We had last met in 1987, twelve years ago. I remember now the name of the
girl he’d been sweet on in his old building, an old chawl in Gamdevi built for
his caste. “Kani.” “You remember her name,” he observes, and chuckles. “She’s
now married a doctor; she’s a doctor herself.” I also recall that he’d met his
wife through a wrong number and tell him I have a story as good: I met mine
on a plane.

He asks about my kids.

“They don’t look like me, thank goodness,” I tell him.

“With those Dracula teeth,” Papad agrees. “Did you get them fixed?”

“And what about your daughters? Do they have your nose?”

“Everybody says they look just like me.”

“You’d better stock up for the dowry, then.” This was how conversation was
generally conducted in our school: through insult and abuse, covering up whatever
good feelings we harbored for each other.

He wants me to help him find leather goods distributors in the States.
So I ask him to come over for lunch that Sunday with his family, and we’d get
on the Internet and find a few.

He comes into my house looking as young as, or younger than, me. His hair
is so thick and black I yank at it to make sure it isn’t a wig. He has sprouted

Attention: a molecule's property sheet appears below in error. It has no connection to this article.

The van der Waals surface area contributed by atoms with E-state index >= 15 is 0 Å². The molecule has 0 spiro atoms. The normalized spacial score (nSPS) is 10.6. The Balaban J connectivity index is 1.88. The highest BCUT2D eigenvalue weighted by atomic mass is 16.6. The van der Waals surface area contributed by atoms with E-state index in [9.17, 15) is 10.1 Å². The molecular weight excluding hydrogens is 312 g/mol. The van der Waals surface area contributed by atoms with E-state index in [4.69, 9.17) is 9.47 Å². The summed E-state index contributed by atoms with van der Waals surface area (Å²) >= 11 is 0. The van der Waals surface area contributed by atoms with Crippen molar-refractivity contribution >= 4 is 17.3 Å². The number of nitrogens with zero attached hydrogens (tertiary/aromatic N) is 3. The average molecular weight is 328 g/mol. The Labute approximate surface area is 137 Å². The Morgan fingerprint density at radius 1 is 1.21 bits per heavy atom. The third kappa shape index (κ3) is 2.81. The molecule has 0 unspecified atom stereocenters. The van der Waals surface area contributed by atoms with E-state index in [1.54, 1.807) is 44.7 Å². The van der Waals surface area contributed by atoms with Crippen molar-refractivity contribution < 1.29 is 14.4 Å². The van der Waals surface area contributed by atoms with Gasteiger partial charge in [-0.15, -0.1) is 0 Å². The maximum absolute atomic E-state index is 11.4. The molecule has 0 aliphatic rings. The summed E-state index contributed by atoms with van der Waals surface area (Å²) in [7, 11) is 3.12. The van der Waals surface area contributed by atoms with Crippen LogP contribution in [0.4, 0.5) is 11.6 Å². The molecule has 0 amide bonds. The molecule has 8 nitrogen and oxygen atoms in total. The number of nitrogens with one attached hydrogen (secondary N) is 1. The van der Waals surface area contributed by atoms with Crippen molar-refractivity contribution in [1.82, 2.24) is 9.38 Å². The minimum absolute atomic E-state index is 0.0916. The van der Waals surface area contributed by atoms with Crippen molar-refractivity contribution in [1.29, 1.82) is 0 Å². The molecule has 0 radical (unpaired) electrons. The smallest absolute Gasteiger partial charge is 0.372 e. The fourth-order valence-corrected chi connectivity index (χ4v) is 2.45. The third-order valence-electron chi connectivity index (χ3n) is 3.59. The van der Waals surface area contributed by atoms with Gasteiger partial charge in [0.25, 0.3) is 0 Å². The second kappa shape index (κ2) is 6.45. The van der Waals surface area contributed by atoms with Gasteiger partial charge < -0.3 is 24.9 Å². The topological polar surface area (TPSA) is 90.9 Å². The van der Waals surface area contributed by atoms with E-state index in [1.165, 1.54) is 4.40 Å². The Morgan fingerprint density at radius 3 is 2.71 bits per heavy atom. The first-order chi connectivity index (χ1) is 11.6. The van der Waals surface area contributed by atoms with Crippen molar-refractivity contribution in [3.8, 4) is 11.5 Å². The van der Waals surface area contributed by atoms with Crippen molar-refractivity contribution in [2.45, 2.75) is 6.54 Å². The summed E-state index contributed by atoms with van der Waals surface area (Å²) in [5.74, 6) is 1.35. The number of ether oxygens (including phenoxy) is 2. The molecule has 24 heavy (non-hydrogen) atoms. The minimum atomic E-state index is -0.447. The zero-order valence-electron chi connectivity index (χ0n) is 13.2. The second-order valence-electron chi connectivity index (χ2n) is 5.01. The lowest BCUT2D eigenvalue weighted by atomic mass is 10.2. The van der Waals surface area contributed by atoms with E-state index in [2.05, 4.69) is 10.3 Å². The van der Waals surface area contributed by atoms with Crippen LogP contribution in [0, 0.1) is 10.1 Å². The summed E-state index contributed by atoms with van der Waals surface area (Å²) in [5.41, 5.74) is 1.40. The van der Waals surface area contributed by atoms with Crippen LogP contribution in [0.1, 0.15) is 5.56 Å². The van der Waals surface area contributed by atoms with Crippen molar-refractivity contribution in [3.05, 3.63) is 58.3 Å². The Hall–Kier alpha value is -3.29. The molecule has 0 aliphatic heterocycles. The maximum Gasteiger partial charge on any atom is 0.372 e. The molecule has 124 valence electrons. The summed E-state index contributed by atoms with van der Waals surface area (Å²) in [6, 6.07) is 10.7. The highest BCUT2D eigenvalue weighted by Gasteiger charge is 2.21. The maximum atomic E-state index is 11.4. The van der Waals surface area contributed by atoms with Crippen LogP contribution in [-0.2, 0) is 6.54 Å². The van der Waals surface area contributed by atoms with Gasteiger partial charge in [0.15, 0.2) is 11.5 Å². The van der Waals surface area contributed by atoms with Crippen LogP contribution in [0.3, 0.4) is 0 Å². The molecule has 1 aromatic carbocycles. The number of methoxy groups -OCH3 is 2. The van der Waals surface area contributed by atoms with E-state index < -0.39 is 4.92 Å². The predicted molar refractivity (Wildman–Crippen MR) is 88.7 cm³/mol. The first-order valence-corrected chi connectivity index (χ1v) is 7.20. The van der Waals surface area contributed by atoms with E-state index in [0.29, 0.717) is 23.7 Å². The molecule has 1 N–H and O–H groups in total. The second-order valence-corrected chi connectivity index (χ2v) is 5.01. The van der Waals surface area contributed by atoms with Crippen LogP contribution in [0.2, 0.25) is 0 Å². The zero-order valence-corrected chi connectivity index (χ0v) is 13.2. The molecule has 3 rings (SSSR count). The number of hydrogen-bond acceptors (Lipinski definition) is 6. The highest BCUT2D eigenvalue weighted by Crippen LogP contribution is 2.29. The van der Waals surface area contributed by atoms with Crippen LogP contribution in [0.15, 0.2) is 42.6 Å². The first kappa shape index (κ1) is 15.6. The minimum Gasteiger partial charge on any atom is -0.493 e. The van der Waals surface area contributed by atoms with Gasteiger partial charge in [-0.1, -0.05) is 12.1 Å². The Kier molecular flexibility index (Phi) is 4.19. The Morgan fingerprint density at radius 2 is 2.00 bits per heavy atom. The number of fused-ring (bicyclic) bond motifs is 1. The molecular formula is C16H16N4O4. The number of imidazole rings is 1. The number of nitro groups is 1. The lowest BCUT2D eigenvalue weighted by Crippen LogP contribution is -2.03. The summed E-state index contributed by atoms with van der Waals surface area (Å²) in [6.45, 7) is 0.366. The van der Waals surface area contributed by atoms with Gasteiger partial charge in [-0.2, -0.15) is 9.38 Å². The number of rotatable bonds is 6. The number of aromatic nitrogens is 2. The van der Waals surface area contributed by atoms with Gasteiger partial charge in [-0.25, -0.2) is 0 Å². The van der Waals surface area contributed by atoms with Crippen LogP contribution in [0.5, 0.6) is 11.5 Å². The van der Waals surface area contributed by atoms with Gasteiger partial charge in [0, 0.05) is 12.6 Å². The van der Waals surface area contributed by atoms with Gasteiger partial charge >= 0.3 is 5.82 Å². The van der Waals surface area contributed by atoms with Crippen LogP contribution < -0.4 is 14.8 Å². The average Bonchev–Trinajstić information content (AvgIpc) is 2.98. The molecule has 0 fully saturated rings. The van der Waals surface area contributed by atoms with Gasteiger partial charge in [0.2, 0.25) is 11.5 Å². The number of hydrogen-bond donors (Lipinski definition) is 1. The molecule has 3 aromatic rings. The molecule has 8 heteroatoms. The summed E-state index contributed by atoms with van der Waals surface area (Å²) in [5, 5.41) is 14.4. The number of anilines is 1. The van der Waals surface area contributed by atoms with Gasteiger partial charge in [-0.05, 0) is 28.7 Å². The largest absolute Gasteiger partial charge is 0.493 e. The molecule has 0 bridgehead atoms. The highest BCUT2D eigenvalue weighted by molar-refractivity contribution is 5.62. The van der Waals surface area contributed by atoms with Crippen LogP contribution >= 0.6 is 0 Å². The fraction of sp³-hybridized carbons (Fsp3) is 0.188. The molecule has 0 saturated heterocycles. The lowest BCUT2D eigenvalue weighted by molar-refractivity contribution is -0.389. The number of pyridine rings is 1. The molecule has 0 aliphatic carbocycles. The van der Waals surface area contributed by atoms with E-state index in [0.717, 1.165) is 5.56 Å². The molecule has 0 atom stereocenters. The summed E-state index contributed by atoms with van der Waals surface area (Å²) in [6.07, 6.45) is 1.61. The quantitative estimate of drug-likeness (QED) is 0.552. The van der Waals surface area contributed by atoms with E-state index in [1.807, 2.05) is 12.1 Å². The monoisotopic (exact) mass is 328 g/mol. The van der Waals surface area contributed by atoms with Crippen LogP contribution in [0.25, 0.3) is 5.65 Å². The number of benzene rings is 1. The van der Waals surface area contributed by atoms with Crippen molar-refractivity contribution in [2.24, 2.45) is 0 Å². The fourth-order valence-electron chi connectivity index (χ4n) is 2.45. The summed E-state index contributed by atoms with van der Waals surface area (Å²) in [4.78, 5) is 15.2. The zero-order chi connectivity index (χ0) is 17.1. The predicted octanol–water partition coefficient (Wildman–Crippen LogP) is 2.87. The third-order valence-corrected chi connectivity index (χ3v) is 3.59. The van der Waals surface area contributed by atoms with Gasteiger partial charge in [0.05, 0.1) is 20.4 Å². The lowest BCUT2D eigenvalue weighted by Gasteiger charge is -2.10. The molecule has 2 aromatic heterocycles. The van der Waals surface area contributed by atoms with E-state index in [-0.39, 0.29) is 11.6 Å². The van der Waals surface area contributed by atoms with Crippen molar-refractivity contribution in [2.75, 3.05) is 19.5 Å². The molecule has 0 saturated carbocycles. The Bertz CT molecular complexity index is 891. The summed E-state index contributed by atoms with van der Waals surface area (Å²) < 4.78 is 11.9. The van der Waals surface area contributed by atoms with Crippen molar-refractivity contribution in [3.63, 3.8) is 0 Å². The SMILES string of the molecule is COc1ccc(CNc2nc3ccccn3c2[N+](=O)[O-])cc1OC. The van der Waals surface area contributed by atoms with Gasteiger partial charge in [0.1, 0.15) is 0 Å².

spectacles; otherwise his face seems untroubled by care.

I ask him about his daily routine. “I leave for the office at twelve or one in
the afternoon.”

“What do you do till then?”

“You know, I’m on the computer. On the Internet, I send out my e-mails.”

“And then?”

“Then I go to the office, see if there is any work; usually there isn’t. My father
takes care of the share business. So I come home by three or four.”

“So what do you do after you come home?”

“I check to see if any e-mails have come back.”

Since last January he’s been trying to start a leather goods export business.
He says he has workshops in Dharavi which employ twenty-five people, and
an agent—“a Hindu Maharashtrian, Vishal, not a Muslim—you can’t trust the
mias”—who runs them. We go into the study to look for importers on the Internet.
We log on, and I type into the search engine, “leather goods wholesalers.”
A whole list of them comes up. I point out that he can go to their sites, write
e-mails to them. He writes down in his notebook, “leather goods wholesalers.”
“That’s enough,” he says, and sits back. He has no wish to waste time going
to their sites. Lunch is being served.

“I got an inquiry from Japan,” he reflects, “but I didn’t reply.”

“Why not?”

“I don’t want to do business with Japan,” he says with mysterious finality.

While we are on the Internet, he asks me if I use it to chat, as he does. “I’ve
got a Taiwanese babe, a Thai babe, and a Greek babe. But they’re all too young.
I don’t do cybersex. I wish I could find someone older. There was a thirtythree-
year-old babe, but she got cancer.” He points to the belt he’s wearing.
“The Greek babe sent me this leather belt. Her father has a leather business.”